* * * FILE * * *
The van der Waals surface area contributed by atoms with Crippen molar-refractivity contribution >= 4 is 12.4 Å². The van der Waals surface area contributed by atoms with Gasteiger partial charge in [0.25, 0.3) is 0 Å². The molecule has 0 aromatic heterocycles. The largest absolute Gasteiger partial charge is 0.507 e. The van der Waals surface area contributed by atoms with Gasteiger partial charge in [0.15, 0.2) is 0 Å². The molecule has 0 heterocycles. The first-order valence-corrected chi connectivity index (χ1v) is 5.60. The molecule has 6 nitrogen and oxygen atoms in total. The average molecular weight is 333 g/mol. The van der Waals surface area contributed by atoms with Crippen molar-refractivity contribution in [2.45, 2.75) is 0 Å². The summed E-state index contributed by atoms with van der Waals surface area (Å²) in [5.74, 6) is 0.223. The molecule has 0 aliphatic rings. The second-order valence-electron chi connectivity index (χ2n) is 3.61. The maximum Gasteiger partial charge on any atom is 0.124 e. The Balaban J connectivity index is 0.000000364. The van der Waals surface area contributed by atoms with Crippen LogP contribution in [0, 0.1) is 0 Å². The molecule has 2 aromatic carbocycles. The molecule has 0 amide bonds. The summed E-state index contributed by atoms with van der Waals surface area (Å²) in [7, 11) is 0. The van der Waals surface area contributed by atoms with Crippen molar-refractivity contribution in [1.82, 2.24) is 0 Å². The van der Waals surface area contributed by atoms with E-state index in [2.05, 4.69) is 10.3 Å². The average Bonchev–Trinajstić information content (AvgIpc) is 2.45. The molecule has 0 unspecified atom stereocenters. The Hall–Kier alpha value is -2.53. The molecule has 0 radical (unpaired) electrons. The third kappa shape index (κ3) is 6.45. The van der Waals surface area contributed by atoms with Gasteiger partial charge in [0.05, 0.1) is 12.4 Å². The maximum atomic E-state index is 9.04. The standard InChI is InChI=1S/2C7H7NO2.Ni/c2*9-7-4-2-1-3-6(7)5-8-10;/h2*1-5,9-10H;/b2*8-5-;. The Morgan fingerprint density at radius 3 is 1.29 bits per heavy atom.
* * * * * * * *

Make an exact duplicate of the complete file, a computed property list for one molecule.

The van der Waals surface area contributed by atoms with Crippen molar-refractivity contribution >= 4 is 12.4 Å². The van der Waals surface area contributed by atoms with Gasteiger partial charge in [0.25, 0.3) is 0 Å². The molecule has 0 aromatic heterocycles. The largest absolute Gasteiger partial charge is 0.507 e. The van der Waals surface area contributed by atoms with Gasteiger partial charge in [0.15, 0.2) is 0 Å². The molecule has 0 heterocycles. The first-order valence-corrected chi connectivity index (χ1v) is 5.60. The molecule has 6 nitrogen and oxygen atoms in total. The average molecular weight is 333 g/mol. The van der Waals surface area contributed by atoms with Crippen molar-refractivity contribution in [2.45, 2.75) is 0 Å². The summed E-state index contributed by atoms with van der Waals surface area (Å²) in [5.74, 6) is 0.223. The molecule has 0 aliphatic rings. The second-order valence-electron chi connectivity index (χ2n) is 3.61. The maximum Gasteiger partial charge on any atom is 0.124 e. The Balaban J connectivity index is 0.000000364. The van der Waals surface area contributed by atoms with Crippen LogP contribution in [0, 0.1) is 0 Å². The molecule has 2 aromatic carbocycles. The molecule has 0 amide bonds. The summed E-state index contributed by atoms with van der Waals surface area (Å²) in [7, 11) is 0. The van der Waals surface area contributed by atoms with Crippen molar-refractivity contribution in [1.82, 2.24) is 0 Å². The van der Waals surface area contributed by atoms with E-state index in [2.05, 4.69) is 10.3 Å². The average Bonchev–Trinajstić information content (AvgIpc) is 2.45. The molecule has 0 unspecified atom stereocenters. The Hall–Kier alpha value is -2.53. The molecule has 0 radical (unpaired) electrons. The third kappa shape index (κ3) is 6.45. The van der Waals surface area contributed by atoms with Gasteiger partial charge in [0.05, 0.1) is 12.4 Å². The maximum atomic E-state index is 9.04. The standard InChI is InChI=1S/2C7H7NO2.Ni/c2*9-7-4-2-1-3-6(7)5-8-10;/h2*1-5,9-10H;/b2*8-5-;. The Morgan fingerprint density at radius 3 is 1.29 bits per heavy atom.